A landscape picture from Hawk Mountain; Taken by Colin Greybosh

Welcome to my website! I am Colin Greybosh, an undergraduate student at MIT who is pursuing a major in Course 6-3, Computer Science and Engineering. I attended the Hazleton Area Academy of Science in high school, where I completed courses such as Honors Calculus III, Java II, EDSGN 100 with Penn State Hazleton, AP Calculus AB, and Spanish IV.

Although I am learning Java in school, I have been teaching myself C++ for a couple years. A couple projects include research for my last entry in the Pennsylvania Junior Academy of Science and a zero-player game that is currently in development. Learning C++ and programming in general has really enhanced my understanding of math along with my problem-solving skills.

I have been participating in the Pennsylvania Junior Academy of Science since 8th grade. Up to the present, I had always entered projects into the physics category and taken second place in regionals; however, my first presentation I entered into computer science earned me a first award. Based on the Chudnovsky algorithm for calculating Pi, I created a program that tests the speed and accuracy differences between double-precision and arbitrary-precision arithmetic. As it was my first year competing in computer science, it was a bit daunting to step in front of judges and present, but I persevered and was pleasantly surprised at the result.

Since I never received a first award before, it was my also first time going to the Penn State campus at State College to compete. My perseverance paid off though; I was given a first award with a perfect score along with an excellence recognition prize. After having the opportunity to travel to State College and experience the PJAS state competition, I must say that I am happy that the past three years of receiving second place did not dissuade me from trying.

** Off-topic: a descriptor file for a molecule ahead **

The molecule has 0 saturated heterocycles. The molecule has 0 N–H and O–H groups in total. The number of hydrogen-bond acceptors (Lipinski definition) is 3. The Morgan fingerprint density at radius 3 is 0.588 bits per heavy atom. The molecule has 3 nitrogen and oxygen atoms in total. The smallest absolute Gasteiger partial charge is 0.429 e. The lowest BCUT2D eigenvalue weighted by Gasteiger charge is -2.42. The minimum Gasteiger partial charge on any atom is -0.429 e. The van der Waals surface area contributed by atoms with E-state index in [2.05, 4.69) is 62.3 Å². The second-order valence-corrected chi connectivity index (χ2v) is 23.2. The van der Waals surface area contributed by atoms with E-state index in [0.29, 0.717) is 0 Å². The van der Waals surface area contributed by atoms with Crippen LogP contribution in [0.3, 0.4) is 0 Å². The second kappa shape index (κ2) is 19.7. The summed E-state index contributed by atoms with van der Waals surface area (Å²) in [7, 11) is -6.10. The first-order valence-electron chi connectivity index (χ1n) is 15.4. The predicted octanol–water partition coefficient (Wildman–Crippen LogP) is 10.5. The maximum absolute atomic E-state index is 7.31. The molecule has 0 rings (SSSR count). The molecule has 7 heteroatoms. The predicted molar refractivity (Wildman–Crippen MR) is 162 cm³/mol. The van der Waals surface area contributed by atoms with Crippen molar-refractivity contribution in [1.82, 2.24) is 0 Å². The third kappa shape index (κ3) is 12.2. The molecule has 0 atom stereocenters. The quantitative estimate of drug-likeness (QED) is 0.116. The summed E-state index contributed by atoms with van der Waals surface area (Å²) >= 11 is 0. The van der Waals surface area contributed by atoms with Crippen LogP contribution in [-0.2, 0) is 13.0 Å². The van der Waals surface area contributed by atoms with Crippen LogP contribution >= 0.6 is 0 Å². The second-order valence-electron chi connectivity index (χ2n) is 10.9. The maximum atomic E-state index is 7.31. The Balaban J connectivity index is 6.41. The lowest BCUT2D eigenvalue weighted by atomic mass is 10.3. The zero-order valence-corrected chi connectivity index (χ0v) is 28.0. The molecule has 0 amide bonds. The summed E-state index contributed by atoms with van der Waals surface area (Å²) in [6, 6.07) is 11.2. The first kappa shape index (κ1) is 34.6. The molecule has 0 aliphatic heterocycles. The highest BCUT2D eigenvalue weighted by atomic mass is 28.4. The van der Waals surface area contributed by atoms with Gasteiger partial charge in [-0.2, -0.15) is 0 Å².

I am scheduled to attend the PJAS state competition in my senior year also; my project was once again in the computer science category. I focused on calculating the difference in efficiency between multithreaded, random algorithms and single-threaded infinite series. I used a Pi calculation as an example once again due to the large history of attempts at approximating the constant as accurately as possible.

There is a collection of different projects I am working on posted on my Colin Greybosh Github account with Java-related Android development content from my current class being my most recent work. I would love constructive criticism if anybody happens to take a look!+